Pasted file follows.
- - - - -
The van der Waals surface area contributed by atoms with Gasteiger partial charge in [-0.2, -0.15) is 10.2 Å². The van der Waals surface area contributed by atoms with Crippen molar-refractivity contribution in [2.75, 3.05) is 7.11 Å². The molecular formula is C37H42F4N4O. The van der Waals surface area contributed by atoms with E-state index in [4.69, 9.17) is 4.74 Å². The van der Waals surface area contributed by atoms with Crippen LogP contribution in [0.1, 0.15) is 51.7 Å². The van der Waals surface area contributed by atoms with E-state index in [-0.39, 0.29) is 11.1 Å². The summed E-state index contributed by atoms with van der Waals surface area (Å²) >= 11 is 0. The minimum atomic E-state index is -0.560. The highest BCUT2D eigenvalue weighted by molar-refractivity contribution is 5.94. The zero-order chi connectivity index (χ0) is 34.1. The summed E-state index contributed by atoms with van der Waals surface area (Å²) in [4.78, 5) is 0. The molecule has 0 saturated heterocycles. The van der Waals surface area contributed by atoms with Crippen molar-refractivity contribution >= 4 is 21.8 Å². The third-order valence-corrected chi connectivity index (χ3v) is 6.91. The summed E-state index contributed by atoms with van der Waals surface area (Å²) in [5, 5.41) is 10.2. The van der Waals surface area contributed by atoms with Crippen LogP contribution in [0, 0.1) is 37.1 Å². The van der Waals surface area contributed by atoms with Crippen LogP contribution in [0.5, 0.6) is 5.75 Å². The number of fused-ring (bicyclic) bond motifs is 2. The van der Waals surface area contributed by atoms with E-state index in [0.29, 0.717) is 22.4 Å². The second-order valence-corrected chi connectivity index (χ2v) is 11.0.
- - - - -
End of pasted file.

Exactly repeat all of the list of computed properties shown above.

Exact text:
The van der Waals surface area contributed by atoms with Gasteiger partial charge in [-0.2, -0.15) is 10.2 Å². The van der Waals surface area contributed by atoms with Crippen molar-refractivity contribution in [2.75, 3.05) is 7.11 Å². The molecular formula is C37H42F4N4O. The van der Waals surface area contributed by atoms with E-state index in [4.69, 9.17) is 4.74 Å². The van der Waals surface area contributed by atoms with Crippen LogP contribution in [0.1, 0.15) is 51.7 Å². The van der Waals surface area contributed by atoms with E-state index in [-0.39, 0.29) is 11.1 Å². The summed E-state index contributed by atoms with van der Waals surface area (Å²) >= 11 is 0. The minimum atomic E-state index is -0.560. The highest BCUT2D eigenvalue weighted by molar-refractivity contribution is 5.94. The zero-order chi connectivity index (χ0) is 34.1. The summed E-state index contributed by atoms with van der Waals surface area (Å²) in [4.78, 5) is 0. The molecule has 0 saturated heterocycles. The van der Waals surface area contributed by atoms with Crippen molar-refractivity contribution >= 4 is 21.8 Å². The third-order valence-corrected chi connectivity index (χ3v) is 6.91. The summed E-state index contributed by atoms with van der Waals surface area (Å²) in [5, 5.41) is 10.2. The van der Waals surface area contributed by atoms with Crippen LogP contribution in [0, 0.1) is 37.1 Å². The van der Waals surface area contributed by atoms with Crippen LogP contribution in [0.5, 0.6) is 5.75 Å². The number of fused-ring (bicyclic) bond motifs is 2. The van der Waals surface area contributed by atoms with E-state index in [0.29, 0.717) is 22.4 Å². The second-order valence-corrected chi connectivity index (χ2v) is 11.0.